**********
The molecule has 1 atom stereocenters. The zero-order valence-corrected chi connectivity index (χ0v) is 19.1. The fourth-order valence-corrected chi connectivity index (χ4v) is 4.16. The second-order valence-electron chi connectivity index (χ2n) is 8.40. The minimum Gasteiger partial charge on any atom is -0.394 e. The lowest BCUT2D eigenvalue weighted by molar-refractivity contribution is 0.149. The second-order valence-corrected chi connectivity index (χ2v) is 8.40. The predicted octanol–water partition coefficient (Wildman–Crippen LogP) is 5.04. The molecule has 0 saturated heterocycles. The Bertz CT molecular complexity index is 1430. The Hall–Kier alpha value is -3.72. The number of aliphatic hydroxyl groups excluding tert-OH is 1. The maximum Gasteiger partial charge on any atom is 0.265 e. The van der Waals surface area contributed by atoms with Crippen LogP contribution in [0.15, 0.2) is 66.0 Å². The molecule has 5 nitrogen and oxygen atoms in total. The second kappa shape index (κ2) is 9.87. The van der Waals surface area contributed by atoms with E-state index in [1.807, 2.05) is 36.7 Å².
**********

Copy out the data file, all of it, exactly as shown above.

The molecule has 1 atom stereocenters. The zero-order valence-corrected chi connectivity index (χ0v) is 19.1. The fourth-order valence-corrected chi connectivity index (χ4v) is 4.16. The second-order valence-electron chi connectivity index (χ2n) is 8.40. The minimum Gasteiger partial charge on any atom is -0.394 e. The lowest BCUT2D eigenvalue weighted by molar-refractivity contribution is 0.149. The second-order valence-corrected chi connectivity index (χ2v) is 8.40. The predicted octanol–water partition coefficient (Wildman–Crippen LogP) is 5.04. The molecule has 0 saturated heterocycles. The Bertz CT molecular complexity index is 1430. The Hall–Kier alpha value is -3.72. The number of aliphatic hydroxyl groups excluding tert-OH is 1. The maximum Gasteiger partial charge on any atom is 0.265 e. The van der Waals surface area contributed by atoms with Crippen LogP contribution in [0.15, 0.2) is 66.0 Å². The molecule has 5 nitrogen and oxygen atoms in total. The second kappa shape index (κ2) is 9.87. The van der Waals surface area contributed by atoms with E-state index in [1.807, 2.05) is 36.7 Å².